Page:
What counts as immodest dress will vary from one people to another, depending upon climate or activity, but every society draws boundaries somewhere. Since in our time we cannot talk about sexual modesty without the prudes of vice fainting away, for fear that “theocrats” will sweep them to some faraway castle, there to terrify them with gifts, poetry, and courtship, let us change the moral arena.
Consider shouting or fighting. These are acts of aggression not only against the opponent but against those who are nearby. Again we judge by contexts and conventions, but not only so. Shouting at a ball game is usually all right, but not shouting obscenities or threats against a player or coach or referee.
Shouting at a tennis tournament before the serve is not all right, and will get you removed from the premises. Shouting at a big outdoors party is all right. Shouting indoors? Aggressive, rude, uncharitable.
Fighting is all right between boys in the schoolyard, if they observe the rules. Fighting indoors is not all right. Boys ought to temper their aggression, even their happy aggression, around girls. That includes off-color talk. To do otherwise is to say, “I am in charge here, I do what I want, and to hell with you.”
So also with immodest dress. A woman who dresses to show off her form in a provocative way is saying either, “I want you not to look at my face but at more important things lower down,” or “To hell with you.”
Let me be clear. If I see a woman whose dress seems like a strip of plastic wrap, to be used once and taken off, thoughts of sex come immediately to mind, which is what the woman intends unless she is a fool. So I check myself and turn aside. I don’t want to think those things.
It won’t do to say, “Don’t think them.” Every human strength also betrays a weakness. A woman’s sensitivity to feelings – sensitivity without which the human race could never have survived – is also a temptation to choose just the right word to hurt the most. A man’s inclination to roughness against the stubborn resistance of the natural world – roughness without which the human race could never have survived – is also a temptation to violence.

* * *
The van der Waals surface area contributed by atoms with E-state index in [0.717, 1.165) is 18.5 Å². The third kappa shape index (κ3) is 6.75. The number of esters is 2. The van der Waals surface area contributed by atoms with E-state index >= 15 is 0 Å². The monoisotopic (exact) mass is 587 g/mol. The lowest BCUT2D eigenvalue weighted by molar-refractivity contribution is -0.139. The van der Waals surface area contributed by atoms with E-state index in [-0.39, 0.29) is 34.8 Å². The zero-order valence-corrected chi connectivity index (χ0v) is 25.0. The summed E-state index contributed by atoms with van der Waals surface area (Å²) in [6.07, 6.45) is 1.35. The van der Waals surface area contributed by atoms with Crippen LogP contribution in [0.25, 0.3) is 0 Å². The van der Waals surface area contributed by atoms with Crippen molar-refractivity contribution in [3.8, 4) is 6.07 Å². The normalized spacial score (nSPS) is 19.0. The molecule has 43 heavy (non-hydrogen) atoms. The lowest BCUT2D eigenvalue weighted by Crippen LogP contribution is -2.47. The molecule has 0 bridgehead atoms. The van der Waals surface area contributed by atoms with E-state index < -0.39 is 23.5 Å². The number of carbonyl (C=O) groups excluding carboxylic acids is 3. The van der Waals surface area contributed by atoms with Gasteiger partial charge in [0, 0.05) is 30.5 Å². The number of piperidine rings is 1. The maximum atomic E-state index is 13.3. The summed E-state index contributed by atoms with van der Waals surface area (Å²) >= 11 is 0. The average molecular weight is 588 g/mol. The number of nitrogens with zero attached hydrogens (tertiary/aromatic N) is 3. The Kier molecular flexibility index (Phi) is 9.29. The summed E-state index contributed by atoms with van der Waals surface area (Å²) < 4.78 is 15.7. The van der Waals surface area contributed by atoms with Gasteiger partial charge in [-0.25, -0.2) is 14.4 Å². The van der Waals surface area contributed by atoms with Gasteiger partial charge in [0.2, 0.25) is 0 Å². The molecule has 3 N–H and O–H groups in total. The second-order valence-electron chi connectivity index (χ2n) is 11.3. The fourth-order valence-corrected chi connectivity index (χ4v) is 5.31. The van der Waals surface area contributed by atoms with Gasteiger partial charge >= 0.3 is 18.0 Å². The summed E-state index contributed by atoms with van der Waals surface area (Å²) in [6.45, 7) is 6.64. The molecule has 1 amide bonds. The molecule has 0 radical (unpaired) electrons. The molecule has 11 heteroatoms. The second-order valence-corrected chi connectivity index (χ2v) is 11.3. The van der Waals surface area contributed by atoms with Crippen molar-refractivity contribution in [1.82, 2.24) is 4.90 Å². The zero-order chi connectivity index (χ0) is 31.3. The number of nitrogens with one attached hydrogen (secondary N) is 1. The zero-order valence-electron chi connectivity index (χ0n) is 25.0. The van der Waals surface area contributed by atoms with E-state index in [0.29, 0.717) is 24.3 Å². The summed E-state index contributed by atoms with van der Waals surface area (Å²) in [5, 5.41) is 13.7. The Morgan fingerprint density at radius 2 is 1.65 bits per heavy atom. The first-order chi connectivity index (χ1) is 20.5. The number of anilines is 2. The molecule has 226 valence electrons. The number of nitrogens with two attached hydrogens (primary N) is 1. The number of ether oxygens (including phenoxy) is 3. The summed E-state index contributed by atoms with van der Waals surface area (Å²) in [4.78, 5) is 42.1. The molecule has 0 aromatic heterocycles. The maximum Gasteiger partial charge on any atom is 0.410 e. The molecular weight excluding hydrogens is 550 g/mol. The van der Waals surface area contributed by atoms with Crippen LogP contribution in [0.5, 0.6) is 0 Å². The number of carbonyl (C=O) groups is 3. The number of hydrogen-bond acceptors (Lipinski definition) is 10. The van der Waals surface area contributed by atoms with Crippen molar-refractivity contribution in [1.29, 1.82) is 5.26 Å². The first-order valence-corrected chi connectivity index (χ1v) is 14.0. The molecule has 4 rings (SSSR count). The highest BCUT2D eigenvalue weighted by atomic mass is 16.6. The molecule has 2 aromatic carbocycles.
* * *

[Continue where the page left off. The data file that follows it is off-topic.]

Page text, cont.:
We must live with one another such as we are. Charity, forbearance, an honest admission of one’s susceptibility to sin, and consideration for the susceptibility of others, particularly members of the opposite sex, whose feelings are sometimes quite different from ours, should govern our choices in dress, speech, and physical deportment.
Do not lay a snare in your neighbor’s path.
**Image: President Calvin Coolidge, Senators pitcher Walter Johnson, and well-dressed ladies and gentlemen, June 18, 1925 [Griffith Stadium, Washington, D.C.]
© 2018 The Catholic Thing. All rights reserved. For reprint rights, write to: email@example.comThe Catholic Thing is a forum for intelligent Catholic commentary. Opinions expressed by writers are solely their own. 📷
Anthony Esolen is a lecturer, translator, and writer. His latest books are Ten Ways to Destroy the Imagination of Your Child and Out of the Ashes: Rebuilding American Culture. He directs the Center for the Restoration of Catholic Culture at Thomas More College of the Liberal Arts.